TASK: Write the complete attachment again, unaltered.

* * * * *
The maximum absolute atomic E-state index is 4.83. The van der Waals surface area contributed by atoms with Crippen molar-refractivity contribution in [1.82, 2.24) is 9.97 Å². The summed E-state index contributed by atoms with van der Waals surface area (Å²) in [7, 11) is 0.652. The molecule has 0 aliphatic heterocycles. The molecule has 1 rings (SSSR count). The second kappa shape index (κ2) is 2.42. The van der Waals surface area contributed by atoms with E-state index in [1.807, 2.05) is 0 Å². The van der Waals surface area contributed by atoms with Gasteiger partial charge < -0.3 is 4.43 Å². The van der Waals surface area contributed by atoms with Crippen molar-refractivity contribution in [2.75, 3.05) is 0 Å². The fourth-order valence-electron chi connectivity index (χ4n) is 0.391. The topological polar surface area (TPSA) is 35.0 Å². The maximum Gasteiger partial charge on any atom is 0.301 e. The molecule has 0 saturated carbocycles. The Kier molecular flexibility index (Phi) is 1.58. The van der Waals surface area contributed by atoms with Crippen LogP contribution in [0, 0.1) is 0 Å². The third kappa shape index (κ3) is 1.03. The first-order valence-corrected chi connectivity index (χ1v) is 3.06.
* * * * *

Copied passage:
The maximum absolute atomic E-state index is 4.83. The van der Waals surface area contributed by atoms with Crippen molar-refractivity contribution in [1.82, 2.24) is 9.97 Å². The summed E-state index contributed by atoms with van der Waals surface area (Å²) in [7, 11) is 0.652. The molecule has 0 aliphatic heterocycles. The molecule has 1 rings (SSSR count). The second kappa shape index (κ2) is 2.42. The van der Waals surface area contributed by atoms with E-state index in [1.807, 2.05) is 0 Å². The van der Waals surface area contributed by atoms with Gasteiger partial charge < -0.3 is 4.43 Å². The van der Waals surface area contributed by atoms with Crippen molar-refractivity contribution in [2.75, 3.05) is 0 Å². The fourth-order valence-electron chi connectivity index (χ4n) is 0.391. The topological polar surface area (TPSA) is 35.0 Å². The maximum Gasteiger partial charge on any atom is 0.301 e. The molecule has 0 saturated carbocycles. The Kier molecular flexibility index (Phi) is 1.58. The van der Waals surface area contributed by atoms with Crippen LogP contribution in [0, 0.1) is 0 Å². The third kappa shape index (κ3) is 1.03. The first-order valence-corrected chi connectivity index (χ1v) is 3.06.